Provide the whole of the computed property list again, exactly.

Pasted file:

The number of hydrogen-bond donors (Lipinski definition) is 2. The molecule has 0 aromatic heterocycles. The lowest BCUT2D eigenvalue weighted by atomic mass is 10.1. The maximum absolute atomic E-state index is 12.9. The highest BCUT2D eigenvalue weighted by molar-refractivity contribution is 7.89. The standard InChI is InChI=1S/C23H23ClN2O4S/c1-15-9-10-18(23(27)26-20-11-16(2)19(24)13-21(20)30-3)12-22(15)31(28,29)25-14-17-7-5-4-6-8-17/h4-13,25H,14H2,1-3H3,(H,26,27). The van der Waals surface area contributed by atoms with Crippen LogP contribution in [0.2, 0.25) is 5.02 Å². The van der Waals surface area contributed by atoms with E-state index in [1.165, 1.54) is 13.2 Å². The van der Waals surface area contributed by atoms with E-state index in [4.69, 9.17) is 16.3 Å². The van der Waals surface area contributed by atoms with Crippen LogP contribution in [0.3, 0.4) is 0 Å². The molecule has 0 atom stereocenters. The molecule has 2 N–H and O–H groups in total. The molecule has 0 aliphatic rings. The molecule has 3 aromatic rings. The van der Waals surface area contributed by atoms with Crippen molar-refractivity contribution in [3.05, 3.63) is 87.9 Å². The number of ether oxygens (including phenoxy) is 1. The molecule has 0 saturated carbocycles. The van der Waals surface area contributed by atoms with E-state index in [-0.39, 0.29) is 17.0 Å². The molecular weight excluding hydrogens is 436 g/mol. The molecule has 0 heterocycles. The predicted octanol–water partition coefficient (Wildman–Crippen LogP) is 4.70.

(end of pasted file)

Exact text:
The number of hydrogen-bond donors (Lipinski definition) is 2. The molecule has 0 aromatic heterocycles. The lowest BCUT2D eigenvalue weighted by atomic mass is 10.1. The maximum absolute atomic E-state index is 12.9. The highest BCUT2D eigenvalue weighted by molar-refractivity contribution is 7.89. The standard InChI is InChI=1S/C23H23ClN2O4S/c1-15-9-10-18(23(27)26-20-11-16(2)19(24)13-21(20)30-3)12-22(15)31(28,29)25-14-17-7-5-4-6-8-17/h4-13,25H,14H2,1-3H3,(H,26,27). The van der Waals surface area contributed by atoms with Crippen LogP contribution in [0.2, 0.25) is 5.02 Å². The van der Waals surface area contributed by atoms with E-state index in [1.165, 1.54) is 13.2 Å². The van der Waals surface area contributed by atoms with E-state index in [4.69, 9.17) is 16.3 Å². The van der Waals surface area contributed by atoms with Crippen LogP contribution in [0.3, 0.4) is 0 Å². The molecule has 0 atom stereocenters. The molecule has 2 N–H and O–H groups in total. The molecule has 0 aliphatic rings. The molecule has 3 aromatic rings. The van der Waals surface area contributed by atoms with Crippen molar-refractivity contribution in [3.05, 3.63) is 87.9 Å². The number of ether oxygens (including phenoxy) is 1. The molecule has 0 saturated carbocycles. The van der Waals surface area contributed by atoms with E-state index in [-0.39, 0.29) is 17.0 Å². The molecular weight excluding hydrogens is 436 g/mol. The molecule has 0 heterocycles. The predicted octanol–water partition coefficient (Wildman–Crippen LogP) is 4.70.